works as advertised." -- Capt. Don Godier, F-16 pilot.
That kill record included the Than Hoa
Bridge. After many tries, the Than Hoa was dropped for good during the war on
May 13, 1972. Also during the Linebacker raids, it was the Paveway bombs which
brought about dropping a span of the equally vexing Paul Doumier bridge -- the
despised Hanoi target of many Air Force and Navy aircrews -- and putting that
bridge out of commission for the rest of the war. Paveway became the star of
the Linebacker bombing campaigns. Air Force leaders altered their tactics,
sending fewer fighter bombers up North because of the accuracy of the bombs
meant they only had to rely on the laser guided bomb equipped fighters. The
raids, which were designed to bring North Vietnam back to the Paris peace talks,
were the first to use precision guided munitions like the laser guided bombs in
integrated bombing tactics.
Yet two decades would pass, before the laser guided bombs became the focus of
global attention during another, more popular conflict, the Gulf War. As
accurate and well publicized as the Paveway bombs were, it was the use of laser
guided bombs and other precision guided munitions in late 1995 during Operation
Deliberate Force over Bosnia which made them an instrument of foreign policy.
The bombs were used with precision to surgically remove artillery emplacements,
ammunition storage areas and command posts from troops which had killed and
brought suffering to the people of the former Yugoslavia.
A burst of flak
or shoulder launched surface to air missile can cripple or destroy an aircraft
and force a pilot to eject and face death or capture. A misplaced bomb can
bring tragedy to the people military air forces are trying to protect. To U.S.
Air Force Captains Brick Izzi and Don Godier, who both flew strikes with the
555th Fighter Squadron during Deliberate Force, there are few other proven ways
in limited combat to limit needless civilian and friendly deaths than to use
laser guided bombs. The pilots, both weapons officers, flew several
strikes using laser guided bombs, in 1995.
"It works as advertised. One of
the great things about this weapon overall is that I can go and find the target
at range I can stay at a high enough altitude, avoid most of the threats and
then go ahead and deliver my bomb. Then watch my bomb impact, leave the target,
get (a Bomb Damage Assessment through the pod) and then go
home and tell them that no kidding that building is gone," said Godier, who now
flies with the 68th Fighter Squadron at Moody Air Force Base, Georgia.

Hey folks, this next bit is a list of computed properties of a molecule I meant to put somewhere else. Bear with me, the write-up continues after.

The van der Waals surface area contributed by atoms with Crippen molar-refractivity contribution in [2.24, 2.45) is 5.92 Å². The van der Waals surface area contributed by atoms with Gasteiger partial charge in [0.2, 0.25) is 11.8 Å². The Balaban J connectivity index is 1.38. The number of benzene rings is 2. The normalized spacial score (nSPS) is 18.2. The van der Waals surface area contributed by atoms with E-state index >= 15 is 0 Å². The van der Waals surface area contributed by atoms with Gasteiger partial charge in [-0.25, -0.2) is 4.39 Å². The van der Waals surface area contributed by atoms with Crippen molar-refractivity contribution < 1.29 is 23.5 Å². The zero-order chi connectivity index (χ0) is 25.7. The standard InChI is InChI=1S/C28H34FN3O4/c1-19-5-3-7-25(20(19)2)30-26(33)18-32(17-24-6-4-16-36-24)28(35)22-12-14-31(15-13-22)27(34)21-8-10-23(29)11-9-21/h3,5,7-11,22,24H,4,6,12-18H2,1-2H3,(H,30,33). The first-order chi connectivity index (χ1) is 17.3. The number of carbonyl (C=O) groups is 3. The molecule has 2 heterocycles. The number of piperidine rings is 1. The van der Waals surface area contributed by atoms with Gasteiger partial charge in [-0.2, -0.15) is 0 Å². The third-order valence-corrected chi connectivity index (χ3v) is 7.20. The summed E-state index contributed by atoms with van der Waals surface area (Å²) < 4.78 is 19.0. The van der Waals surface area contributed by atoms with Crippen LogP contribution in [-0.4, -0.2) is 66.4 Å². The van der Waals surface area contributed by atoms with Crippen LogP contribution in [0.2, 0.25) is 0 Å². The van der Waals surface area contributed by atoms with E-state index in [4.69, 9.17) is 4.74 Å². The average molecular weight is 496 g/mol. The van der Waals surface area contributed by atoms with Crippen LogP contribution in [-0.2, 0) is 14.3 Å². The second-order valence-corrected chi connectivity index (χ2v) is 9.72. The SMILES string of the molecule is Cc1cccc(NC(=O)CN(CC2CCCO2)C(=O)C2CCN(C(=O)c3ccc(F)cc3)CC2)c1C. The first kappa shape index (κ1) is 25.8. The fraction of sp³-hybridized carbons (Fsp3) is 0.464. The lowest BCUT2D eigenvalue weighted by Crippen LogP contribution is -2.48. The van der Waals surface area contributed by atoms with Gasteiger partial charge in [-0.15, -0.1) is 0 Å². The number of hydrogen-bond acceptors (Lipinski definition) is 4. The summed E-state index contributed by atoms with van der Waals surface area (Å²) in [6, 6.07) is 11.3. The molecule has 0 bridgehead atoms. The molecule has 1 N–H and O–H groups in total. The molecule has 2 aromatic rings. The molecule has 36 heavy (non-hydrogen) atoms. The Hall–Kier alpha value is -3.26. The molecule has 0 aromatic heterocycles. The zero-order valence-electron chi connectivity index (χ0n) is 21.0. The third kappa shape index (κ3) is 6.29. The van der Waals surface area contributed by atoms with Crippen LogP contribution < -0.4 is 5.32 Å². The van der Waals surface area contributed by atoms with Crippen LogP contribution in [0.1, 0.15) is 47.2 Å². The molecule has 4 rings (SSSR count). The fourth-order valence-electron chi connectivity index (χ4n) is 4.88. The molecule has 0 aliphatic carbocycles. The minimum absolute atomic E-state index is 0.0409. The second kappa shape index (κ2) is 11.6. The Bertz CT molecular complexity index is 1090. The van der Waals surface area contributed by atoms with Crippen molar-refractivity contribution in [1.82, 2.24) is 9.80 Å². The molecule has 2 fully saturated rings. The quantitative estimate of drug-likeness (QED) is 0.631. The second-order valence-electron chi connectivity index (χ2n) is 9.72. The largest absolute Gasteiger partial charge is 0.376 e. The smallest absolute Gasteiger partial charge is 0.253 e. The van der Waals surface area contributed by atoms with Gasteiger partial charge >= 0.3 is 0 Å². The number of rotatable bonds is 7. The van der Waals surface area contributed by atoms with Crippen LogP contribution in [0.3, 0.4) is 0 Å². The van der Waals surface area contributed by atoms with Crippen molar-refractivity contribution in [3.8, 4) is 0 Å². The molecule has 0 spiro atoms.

The pods spot the laser on the target, and it makes a record of the damage.
This keeps from sending pilots back on needless missions to verify targets are
destroyed. "It's a feedback loop for the commanders and decision makers. That
keeps the lift going so you don't have to send guys back to i.e. 'recce' the
target. Or send our guys back to destroy something that is already gone," said
Izzi, who flies with the 68th's sister squadron at Moody, the 69th Fighter
The pilots said the weapons were so accurate they were used less
than a mile from civilian structures such as hospitals and apartment complexes
which went virtually undamaged, and no loss of civilian life was reported to the
pilots due to the strikes, they said.
"In Bosnia, the real threat was
collateral damage. You didn't want to drop bombs on the wrong people. So, we
would hang out in the target area as long as we could to make sure our bombs hit
the right place." Izzi said.
"We had the right weapons to do that,"
Many times during the three week long Bosnia strikes,
Godier saw a "frag" or a fragment of an attack order which would direct pilots
against targets that were no longer there. He or another pilot would bring out
the tapes and prove the target no longer existed.
The NATO aircraft
released 1,026 munitions, of which 708 were precision guided weapons. The
raids were very successful and helped to bring the Serbs and Croats to the peace
table. Some three decades after finding that initial $100,000 to develop the
laser guided bomb, Word and his TI team had accomplished the goal of not only
increasing accuracy of bombs, but also of removing aircrews from danger.
Even though the small Texas company which was hardly manufacturing semi
conductors when Word helped to build the laser guided bomb has merged with
Raytheon, within the Texas Instruments of today the legacy of guided weapons is
one to live up to, said Ben Ford who currently manages the Paveway program for TI.
"You're kind of brought up on some
of these legends in Texas Instruments, especially if you were involved in the
Paveway programs," Ford said. "Word and the people that put that first system
together were very bright, capable people. It wouldn't have happened if not for
them. We owe the whole program to their early work."
The engineer who
pushed laser guidance -- Dave Salonimer -- died in the early 1990s. However,
today, Word, Baker and Weaver are all retired, preferring the simple life to the
bustle of engineering weapons systems and spending his time on airplanes headed
to Washington, D.C. Word believes that even though a bomb is still a weapon of
war, the laser guided concept helped save lives during Vietnam.
kind of puts it in perspective for me. The people on the Air Staff, when
Vietnam was over told us that there was probably 100,000 body bags that didn't
come home because of Paveway. Whether that's true or not, I don't know, but
that sort of puts it in a term that puts goose bumps on the back of your neck,"